BTW, The number and organization of subthreads is a tricky problem for the chapter-starter. In the chapter discussions I've started, I've worried a lot about how to do it well, and whether anyone will feel that discussion is being made difficult by my choices (too much at once? or too broken up, thereby imposing an unhelpful amount of structure on the discussion?). But I've come to the conclusion that one just has to pick a sensible-seeming plan and then just go with it. So it depends on whether I'm seeing the chapter as best presented as consecutive scenes, or in terms of themes, or as a series of quesitons. I don't think it's automatically best to force the discussion into subthreads right away. But nor is it automatically wrong. In any case, when I'm starting a chapter I'm hoping that it will quickly get bigger than just my thoughts. Then it has to kind of go where it will, depending on who turns up and what people say. And that's almost completely beyond the chapter-starter's control. The other issue has been, until recently, the risk that one posts up a chapter start and there is very little reaction - I think posts getting >100 replies and >1000 views are a bit of a recent phenomenon! So as chapter-starter I've certainly wondered "what if I start a discussion and nobody comes" - having enough questions is a defence against that. Possibly at some point in this readthrough, we should have a thread discussing which discussions worked particularly well, & why we think that was?

And for some reason, I often seem to end up on the surreal subthread. So far, for instance, I've been persuaded to wear a kilt, attacked by zombies, force-fed miruvor slammers and discovered more about first age undergarments than I thought I wanted to know. Why do these things keep happening to me? Laugh

Disclaimers: The words of noWizardme may stand on their heads! I'm often wrong about things, and its fun to be taught more....

"nowimë I am in the West, Furincurunir to the Dwarves (or at least, to their best friend) and by other names in other lands. Mostly they just say 'Oh no it's him - look busy!' "
Or "Hold off! unhand me, grey-beard loon!"


noWizardme
Tol Eressea


Jun 10 2013, 10:34am

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we cross-posted! [In reply to] Can't Post

Is there some weird forfeit for me now?
Anyway, my thought was that you should stick to your plan, sador & it will work out.

Disclaimers: The words of noWizardme may stand on their heads! I'm often wrong about things, and its fun to be taught more....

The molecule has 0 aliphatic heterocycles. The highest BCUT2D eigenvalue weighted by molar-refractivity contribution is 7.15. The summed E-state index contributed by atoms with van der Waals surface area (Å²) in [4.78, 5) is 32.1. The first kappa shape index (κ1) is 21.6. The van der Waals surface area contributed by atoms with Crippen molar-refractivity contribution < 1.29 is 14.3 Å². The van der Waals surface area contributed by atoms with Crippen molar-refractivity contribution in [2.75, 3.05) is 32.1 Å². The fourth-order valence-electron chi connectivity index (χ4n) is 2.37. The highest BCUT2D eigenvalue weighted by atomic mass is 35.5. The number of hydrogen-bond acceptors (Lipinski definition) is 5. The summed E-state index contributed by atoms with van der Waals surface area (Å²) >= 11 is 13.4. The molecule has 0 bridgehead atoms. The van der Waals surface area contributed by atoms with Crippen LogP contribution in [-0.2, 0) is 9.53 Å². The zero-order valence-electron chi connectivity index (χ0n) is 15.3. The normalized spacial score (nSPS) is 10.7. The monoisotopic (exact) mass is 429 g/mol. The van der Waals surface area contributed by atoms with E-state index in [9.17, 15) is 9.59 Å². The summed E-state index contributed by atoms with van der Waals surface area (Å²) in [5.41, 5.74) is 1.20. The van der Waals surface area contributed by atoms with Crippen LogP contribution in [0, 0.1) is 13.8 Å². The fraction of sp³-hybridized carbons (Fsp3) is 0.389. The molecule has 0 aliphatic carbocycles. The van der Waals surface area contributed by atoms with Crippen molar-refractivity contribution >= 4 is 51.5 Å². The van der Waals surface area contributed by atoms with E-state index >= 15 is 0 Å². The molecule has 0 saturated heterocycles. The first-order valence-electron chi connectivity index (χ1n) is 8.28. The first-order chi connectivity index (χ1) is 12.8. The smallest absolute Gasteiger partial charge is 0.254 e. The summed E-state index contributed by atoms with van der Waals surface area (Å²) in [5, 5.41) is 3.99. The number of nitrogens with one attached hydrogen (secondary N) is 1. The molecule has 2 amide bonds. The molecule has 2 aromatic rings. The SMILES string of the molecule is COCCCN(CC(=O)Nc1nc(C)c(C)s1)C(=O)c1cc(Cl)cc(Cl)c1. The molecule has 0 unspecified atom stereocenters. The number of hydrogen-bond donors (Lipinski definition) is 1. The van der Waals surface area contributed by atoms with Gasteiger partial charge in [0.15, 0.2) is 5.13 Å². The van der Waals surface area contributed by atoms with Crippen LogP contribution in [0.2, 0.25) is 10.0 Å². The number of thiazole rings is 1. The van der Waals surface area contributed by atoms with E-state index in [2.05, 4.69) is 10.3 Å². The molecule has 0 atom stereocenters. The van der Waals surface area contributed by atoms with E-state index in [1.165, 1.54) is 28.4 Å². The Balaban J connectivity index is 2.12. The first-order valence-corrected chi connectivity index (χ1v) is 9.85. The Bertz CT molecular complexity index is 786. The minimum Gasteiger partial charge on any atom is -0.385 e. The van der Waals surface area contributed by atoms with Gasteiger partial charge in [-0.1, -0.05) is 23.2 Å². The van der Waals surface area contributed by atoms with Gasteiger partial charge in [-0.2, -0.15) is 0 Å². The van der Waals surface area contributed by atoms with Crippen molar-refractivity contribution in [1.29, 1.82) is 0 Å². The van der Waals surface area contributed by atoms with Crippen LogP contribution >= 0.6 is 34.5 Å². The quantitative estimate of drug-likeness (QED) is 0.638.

"nowimë I am in the West, Furincurunir to the Dwarves (or at least, to their best friend) and by other names in other lands. Mostly they just say 'Oh no it's him - look busy!' "
Or "Hold off! unhand me, grey-beard loon!"


PhantomS
Rohan


Jun 10 2013, 3:20pm

Post #7 of 98 (247 views)
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Finrod, hunter of men and fire marshal [In reply to] Can't Post


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Isn't this a bit too much like Aredhel in the previous chapter? What is it about the Noldor noblepersons which entice them to ride alone, with no thought for security? Do they believe so much in Fingolfin's boast regarding the Siege of Angband being unbrerakable?
Or – is this a mythical device, preceding an unexpected discovery? If so, were both set approximately a hundred years before the Dagor Bragollach, as the period during which solitary roaming the mysterious, magical Elflands was conceivable?

Finrod was in strong company with Maglor and Maedhros and his path is behind their strong fortresses and leading to the even stronger fortresses of the Dwarves, plus it is close to Caranthir's patch. He was roaming, but on friendly territory. You're only in danger if you wander into forests!


Quote

Is this innocence a bit too much to be believable?
And what about the strange language? Later on, this chapter states that the first Men learned their speech from dark-elves – surely Finrod would have recognized it? Conversely, would he know the secret tongue of dwarves had he heard it?


When Dark Elves meet Noldor they do understand each other because they can speak with their minds as well as their mouths. Humans did not do that and what's more the three groups travelled separately so language developed in different places. Finrod might not understand human speech yet; they may have learned to speak from the dark elves, but their languages developed apart from that. Look at the Ents- taught to speak by the Elves but chit chatting in tree-speak!

The innocence is a little strange, considering the Beor people were used to hardship and suffering. Perhaps it is the 'Promised Land' effect- the moment they crossed the mountains they must have thought they were safe from everything. They are also incredibly tired; the fire might be something completely carelessly forgotten.

Finrod would not know the secret tongue as Dwarves never speak it with outsiders; Eol might be an exception, but he's pretty far gone from being an Elf himself.



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Is this credible – that the foremost leader of the first people to cross the mountains knows nothing of their history? Is he just a petty warlord, to which the folk-wisdom was simply not imparted? Or did he really keep his knowledge even from Finrod?


Nomadic people rarely keep histories of themselves, and the Beor tribe were nomads. The Mongols had to rely on Uigurs and Uzbeks to write their history, and that was only after they had Persian cities under their rule. it's not surprising that Beor doesn't know much about the history of their people, they have been on the move for as long as he can remember with no written or sung lore.